Infinite was re-written at least three times, all with different musical themes. By the end only one song managed to make it to the final release in some form. Oddly enough, that track was Infinite, and it was always titled Infinite. Spooky! After redoing the album multiple times, I decided to step away and refocus on game design for a while.

One day while reading something on the internet (can’t remember if it was a blog post, interview or just a random comment), there was a statement that said something along the lines of, “Sometimes, when writing music, it doesn’t have to be complicated. You don’t need a hundred layers, crazy time signatures or insane compositions to make an enjoyable song.” I somehow connected with the statement immediately. There was a sense of comfort that came with reading those words. It was weird. After such an extended battle with creative blocks and self-doubt, a simple statement, that really isn’t exactly deep, managed to reinvigorate my will to write music again. From there, “inFINITE” was trashed completely for something new: Something I actually enjoyed writing. I’d keep the “Infinite” title as a reminder, though.

The difference was night and day. I was no longer obsessing over subliminal nods, revolutionary commentaries and pretentious M.O.’s. It was about having fun and writing something that didn’t have any serious agendas or undertones. I wasn’t writing to emulate any of the composers I looked up to, and I wasn’t trying to become the next Trent Reznor. It was just me, with my tools, and that was okay.

I guess you could say the possibilities became… infinite? Hah!

For the longest time I’ve feared repeating myself and becoming irrelevant to my own work. I thought that if a follow up sounded like the album it was following, in any way, that it was bad. The drastic differences between The Resistance Divided and Robot With Unicorn Horn make this more than obvious.

Infinite is my attempt to break the cycle. The album is an appreciation of my past releases, and incorporates everything I’ve done before, but done to greater degrees while still trying something new. Instead of writing a ten-minute epic about how music today sucks, I wrote an ironic piece inspired by a move from Tekken. Instead of an album with a message, every song on Infinite ties back to the numerous concepts/ideas/usages of finite/infinite in some fashion. It’s an album with a theme, but it’s not tied to a concept with any sort of agenda attached. There were no toolboxes to go back to, and I don’t feel the need to justify anything featured on Infinite. It’s one of those rare occasions where I can say this is a project I’m completely satisfied with.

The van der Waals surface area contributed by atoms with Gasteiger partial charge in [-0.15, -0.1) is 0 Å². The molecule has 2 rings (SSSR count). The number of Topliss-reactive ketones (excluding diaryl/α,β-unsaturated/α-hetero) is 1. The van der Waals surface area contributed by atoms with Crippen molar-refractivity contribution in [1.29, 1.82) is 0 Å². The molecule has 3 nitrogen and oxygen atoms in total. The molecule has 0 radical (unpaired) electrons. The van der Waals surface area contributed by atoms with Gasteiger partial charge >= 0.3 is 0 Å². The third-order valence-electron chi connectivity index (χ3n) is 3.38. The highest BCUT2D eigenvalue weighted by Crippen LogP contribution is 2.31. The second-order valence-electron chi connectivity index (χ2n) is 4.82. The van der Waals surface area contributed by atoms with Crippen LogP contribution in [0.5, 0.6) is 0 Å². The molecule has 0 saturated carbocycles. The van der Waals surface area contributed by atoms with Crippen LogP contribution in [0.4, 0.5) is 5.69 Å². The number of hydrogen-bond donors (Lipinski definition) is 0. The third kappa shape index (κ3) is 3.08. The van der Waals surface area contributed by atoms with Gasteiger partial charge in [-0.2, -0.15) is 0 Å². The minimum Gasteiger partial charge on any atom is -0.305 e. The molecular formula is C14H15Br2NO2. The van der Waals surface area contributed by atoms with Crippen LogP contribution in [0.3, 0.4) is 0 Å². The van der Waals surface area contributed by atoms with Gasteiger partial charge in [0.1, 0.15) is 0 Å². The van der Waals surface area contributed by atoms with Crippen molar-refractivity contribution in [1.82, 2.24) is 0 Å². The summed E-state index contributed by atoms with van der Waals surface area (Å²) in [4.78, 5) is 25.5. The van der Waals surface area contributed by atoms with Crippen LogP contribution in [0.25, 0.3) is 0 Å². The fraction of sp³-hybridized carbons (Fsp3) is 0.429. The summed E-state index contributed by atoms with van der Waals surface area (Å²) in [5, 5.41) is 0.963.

From its cynical beginnings, born from desperation, to a somewhat liberating theme to explore, Infinite has arguably been my most bizarre experience in terms of writing. But it was also oddly therapeutic. There could be a grandiose concept album in my future sometime down the road that incorporates ideas and techniques from some of my favorite composers while I try to also emulate Trent Reznor. Until that day comes, there will be albums like Infinite that will not only drive me mad to write, but also remind me that sometimes it’s okay to have fun with it. As for whether or not I’ve come to a conclusion on the “creativity is finite” theory… I’m still working on it.